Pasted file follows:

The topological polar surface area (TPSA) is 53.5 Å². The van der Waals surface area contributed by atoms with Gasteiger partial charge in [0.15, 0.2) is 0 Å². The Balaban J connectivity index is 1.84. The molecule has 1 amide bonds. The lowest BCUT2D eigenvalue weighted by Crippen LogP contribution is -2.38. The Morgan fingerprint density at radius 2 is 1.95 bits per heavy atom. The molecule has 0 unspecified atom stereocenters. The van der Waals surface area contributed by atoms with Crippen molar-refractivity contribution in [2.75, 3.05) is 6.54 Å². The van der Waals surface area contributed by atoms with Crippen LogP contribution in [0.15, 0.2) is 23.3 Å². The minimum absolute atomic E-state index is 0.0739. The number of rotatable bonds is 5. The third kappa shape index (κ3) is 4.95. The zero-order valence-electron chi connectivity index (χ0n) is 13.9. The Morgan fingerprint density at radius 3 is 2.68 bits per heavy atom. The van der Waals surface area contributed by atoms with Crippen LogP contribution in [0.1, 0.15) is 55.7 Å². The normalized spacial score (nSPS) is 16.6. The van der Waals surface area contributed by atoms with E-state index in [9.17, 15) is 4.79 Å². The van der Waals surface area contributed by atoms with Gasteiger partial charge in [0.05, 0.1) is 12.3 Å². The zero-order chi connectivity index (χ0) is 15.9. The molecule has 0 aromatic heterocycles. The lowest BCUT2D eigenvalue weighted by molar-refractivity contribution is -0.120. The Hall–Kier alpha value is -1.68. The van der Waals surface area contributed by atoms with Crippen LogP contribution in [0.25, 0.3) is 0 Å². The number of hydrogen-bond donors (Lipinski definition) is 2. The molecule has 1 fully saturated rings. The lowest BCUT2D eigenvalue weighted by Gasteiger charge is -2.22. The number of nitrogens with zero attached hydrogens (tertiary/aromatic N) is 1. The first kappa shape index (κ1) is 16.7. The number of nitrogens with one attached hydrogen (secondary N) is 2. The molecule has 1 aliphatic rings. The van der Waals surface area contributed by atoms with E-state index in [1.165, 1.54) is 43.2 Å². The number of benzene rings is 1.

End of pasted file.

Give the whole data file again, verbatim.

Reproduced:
The topological polar surface area (TPSA) is 53.5 Å². The van der Waals surface area contributed by atoms with Gasteiger partial charge in [0.15, 0.2) is 0 Å². The Balaban J connectivity index is 1.84. The molecule has 1 amide bonds. The lowest BCUT2D eigenvalue weighted by Crippen LogP contribution is -2.38. The Morgan fingerprint density at radius 2 is 1.95 bits per heavy atom. The molecule has 0 unspecified atom stereocenters. The van der Waals surface area contributed by atoms with Crippen molar-refractivity contribution in [2.75, 3.05) is 6.54 Å². The van der Waals surface area contributed by atoms with Crippen LogP contribution in [0.15, 0.2) is 23.3 Å². The minimum absolute atomic E-state index is 0.0739. The number of rotatable bonds is 5. The third kappa shape index (κ3) is 4.95. The zero-order valence-electron chi connectivity index (χ0n) is 13.9. The Morgan fingerprint density at radius 3 is 2.68 bits per heavy atom. The van der Waals surface area contributed by atoms with Crippen LogP contribution in [0.1, 0.15) is 55.7 Å². The normalized spacial score (nSPS) is 16.6. The van der Waals surface area contributed by atoms with E-state index in [9.17, 15) is 4.79 Å². The van der Waals surface area contributed by atoms with Gasteiger partial charge in [0.05, 0.1) is 12.3 Å². The zero-order chi connectivity index (χ0) is 15.9. The molecule has 0 aromatic heterocycles. The lowest BCUT2D eigenvalue weighted by molar-refractivity contribution is -0.120. The Hall–Kier alpha value is -1.68. The van der Waals surface area contributed by atoms with Crippen LogP contribution in [0.25, 0.3) is 0 Å². The number of hydrogen-bond donors (Lipinski definition) is 2. The molecule has 1 fully saturated rings. The lowest BCUT2D eigenvalue weighted by Gasteiger charge is -2.22. The number of nitrogens with zero attached hydrogens (tertiary/aromatic N) is 1. The first kappa shape index (κ1) is 16.7. The number of nitrogens with one attached hydrogen (secondary N) is 2. The molecule has 1 aliphatic rings. The van der Waals surface area contributed by atoms with E-state index in [1.165, 1.54) is 43.2 Å². The number of benzene rings is 1.